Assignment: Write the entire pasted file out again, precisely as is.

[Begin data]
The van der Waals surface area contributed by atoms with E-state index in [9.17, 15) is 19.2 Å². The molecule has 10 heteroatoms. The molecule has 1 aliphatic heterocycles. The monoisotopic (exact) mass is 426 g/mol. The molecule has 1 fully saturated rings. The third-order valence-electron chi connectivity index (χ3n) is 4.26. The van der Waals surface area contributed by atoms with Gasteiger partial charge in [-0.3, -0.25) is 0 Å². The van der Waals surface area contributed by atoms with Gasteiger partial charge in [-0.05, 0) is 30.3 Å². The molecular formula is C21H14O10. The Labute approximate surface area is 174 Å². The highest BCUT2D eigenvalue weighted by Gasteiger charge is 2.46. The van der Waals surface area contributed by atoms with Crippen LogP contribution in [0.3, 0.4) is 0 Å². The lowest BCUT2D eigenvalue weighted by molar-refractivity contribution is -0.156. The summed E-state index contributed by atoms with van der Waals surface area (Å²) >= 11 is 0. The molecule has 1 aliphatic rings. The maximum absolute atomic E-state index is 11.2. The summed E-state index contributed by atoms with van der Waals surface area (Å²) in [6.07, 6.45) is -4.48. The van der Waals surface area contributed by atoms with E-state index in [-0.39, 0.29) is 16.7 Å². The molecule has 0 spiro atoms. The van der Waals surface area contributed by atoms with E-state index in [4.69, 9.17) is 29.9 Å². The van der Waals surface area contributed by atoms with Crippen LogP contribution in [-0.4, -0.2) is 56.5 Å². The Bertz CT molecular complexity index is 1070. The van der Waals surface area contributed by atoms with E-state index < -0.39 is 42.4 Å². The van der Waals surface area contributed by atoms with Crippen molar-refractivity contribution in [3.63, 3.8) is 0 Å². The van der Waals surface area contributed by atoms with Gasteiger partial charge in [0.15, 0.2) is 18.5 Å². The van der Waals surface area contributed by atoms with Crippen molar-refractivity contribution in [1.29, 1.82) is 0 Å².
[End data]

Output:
The van der Waals surface area contributed by atoms with E-state index in [9.17, 15) is 19.2 Å². The molecule has 10 heteroatoms. The molecule has 1 aliphatic heterocycles. The monoisotopic (exact) mass is 426 g/mol. The molecule has 1 fully saturated rings. The third-order valence-electron chi connectivity index (χ3n) is 4.26. The van der Waals surface area contributed by atoms with Gasteiger partial charge in [-0.3, -0.25) is 0 Å². The van der Waals surface area contributed by atoms with Gasteiger partial charge in [-0.05, 0) is 30.3 Å². The molecular formula is C21H14O10. The Labute approximate surface area is 174 Å². The highest BCUT2D eigenvalue weighted by Gasteiger charge is 2.46. The van der Waals surface area contributed by atoms with Crippen LogP contribution in [0.3, 0.4) is 0 Å². The lowest BCUT2D eigenvalue weighted by molar-refractivity contribution is -0.156. The summed E-state index contributed by atoms with van der Waals surface area (Å²) >= 11 is 0. The molecule has 1 aliphatic rings. The maximum absolute atomic E-state index is 11.2. The summed E-state index contributed by atoms with van der Waals surface area (Å²) in [6.07, 6.45) is -4.48. The van der Waals surface area contributed by atoms with E-state index in [-0.39, 0.29) is 16.7 Å². The molecule has 0 spiro atoms. The van der Waals surface area contributed by atoms with E-state index in [4.69, 9.17) is 29.9 Å². The van der Waals surface area contributed by atoms with Crippen LogP contribution in [-0.4, -0.2) is 56.5 Å². The Bertz CT molecular complexity index is 1070. The van der Waals surface area contributed by atoms with E-state index < -0.39 is 42.4 Å². The van der Waals surface area contributed by atoms with Crippen molar-refractivity contribution in [3.63, 3.8) is 0 Å². The van der Waals surface area contributed by atoms with Gasteiger partial charge in [0.15, 0.2) is 18.5 Å². The van der Waals surface area contributed by atoms with Crippen molar-refractivity contribution in [1.29, 1.82) is 0 Å².